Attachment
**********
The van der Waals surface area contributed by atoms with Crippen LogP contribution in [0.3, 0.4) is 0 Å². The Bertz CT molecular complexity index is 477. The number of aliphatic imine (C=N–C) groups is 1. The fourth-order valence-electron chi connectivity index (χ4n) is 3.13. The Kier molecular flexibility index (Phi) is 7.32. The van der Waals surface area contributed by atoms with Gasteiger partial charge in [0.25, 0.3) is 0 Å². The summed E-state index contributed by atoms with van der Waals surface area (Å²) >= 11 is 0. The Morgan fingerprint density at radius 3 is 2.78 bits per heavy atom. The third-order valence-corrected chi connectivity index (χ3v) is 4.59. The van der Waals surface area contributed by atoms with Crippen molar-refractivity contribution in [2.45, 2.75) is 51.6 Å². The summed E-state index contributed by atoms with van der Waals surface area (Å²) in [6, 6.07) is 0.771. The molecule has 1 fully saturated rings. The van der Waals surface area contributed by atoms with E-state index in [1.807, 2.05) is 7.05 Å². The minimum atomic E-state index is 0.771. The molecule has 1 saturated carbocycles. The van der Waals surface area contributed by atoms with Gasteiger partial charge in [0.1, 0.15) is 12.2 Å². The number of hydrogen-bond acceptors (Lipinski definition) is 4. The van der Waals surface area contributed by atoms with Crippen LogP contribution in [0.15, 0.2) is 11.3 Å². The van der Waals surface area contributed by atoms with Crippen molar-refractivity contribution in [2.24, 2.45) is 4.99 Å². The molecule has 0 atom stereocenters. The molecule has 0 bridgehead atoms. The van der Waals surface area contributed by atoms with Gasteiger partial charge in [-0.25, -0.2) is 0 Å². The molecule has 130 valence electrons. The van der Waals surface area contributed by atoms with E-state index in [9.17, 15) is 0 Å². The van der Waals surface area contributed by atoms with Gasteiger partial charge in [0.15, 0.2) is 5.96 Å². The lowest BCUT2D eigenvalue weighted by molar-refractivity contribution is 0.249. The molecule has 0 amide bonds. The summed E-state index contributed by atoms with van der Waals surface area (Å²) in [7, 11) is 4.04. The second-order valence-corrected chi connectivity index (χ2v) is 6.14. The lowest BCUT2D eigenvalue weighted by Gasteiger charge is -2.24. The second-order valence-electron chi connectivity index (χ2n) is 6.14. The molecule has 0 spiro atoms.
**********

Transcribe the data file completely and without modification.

The van der Waals surface area contributed by atoms with Crippen LogP contribution in [0.3, 0.4) is 0 Å². The Bertz CT molecular complexity index is 477. The number of aliphatic imine (C=N–C) groups is 1. The fourth-order valence-electron chi connectivity index (χ4n) is 3.13. The Kier molecular flexibility index (Phi) is 7.32. The van der Waals surface area contributed by atoms with Gasteiger partial charge in [0.25, 0.3) is 0 Å². The summed E-state index contributed by atoms with van der Waals surface area (Å²) >= 11 is 0. The Morgan fingerprint density at radius 3 is 2.78 bits per heavy atom. The third-order valence-corrected chi connectivity index (χ3v) is 4.59. The van der Waals surface area contributed by atoms with Crippen molar-refractivity contribution in [2.45, 2.75) is 51.6 Å². The summed E-state index contributed by atoms with van der Waals surface area (Å²) in [6, 6.07) is 0.771. The molecule has 1 fully saturated rings. The van der Waals surface area contributed by atoms with E-state index in [1.807, 2.05) is 7.05 Å². The minimum atomic E-state index is 0.771. The molecule has 1 saturated carbocycles. The van der Waals surface area contributed by atoms with Gasteiger partial charge in [0.1, 0.15) is 12.2 Å². The number of hydrogen-bond acceptors (Lipinski definition) is 4. The van der Waals surface area contributed by atoms with Crippen LogP contribution in [0.15, 0.2) is 11.3 Å². The van der Waals surface area contributed by atoms with Crippen molar-refractivity contribution in [2.24, 2.45) is 4.99 Å². The molecule has 0 atom stereocenters. The molecule has 0 bridgehead atoms. The van der Waals surface area contributed by atoms with Gasteiger partial charge in [-0.25, -0.2) is 0 Å². The molecule has 130 valence electrons. The van der Waals surface area contributed by atoms with E-state index in [9.17, 15) is 0 Å². The van der Waals surface area contributed by atoms with Gasteiger partial charge in [0.15, 0.2) is 5.96 Å². The lowest BCUT2D eigenvalue weighted by molar-refractivity contribution is 0.249. The molecule has 0 amide bonds. The summed E-state index contributed by atoms with van der Waals surface area (Å²) in [7, 11) is 4.04. The second-order valence-corrected chi connectivity index (χ2v) is 6.14. The lowest BCUT2D eigenvalue weighted by Gasteiger charge is -2.24. The second-order valence-electron chi connectivity index (χ2n) is 6.14. The molecule has 0 spiro atoms.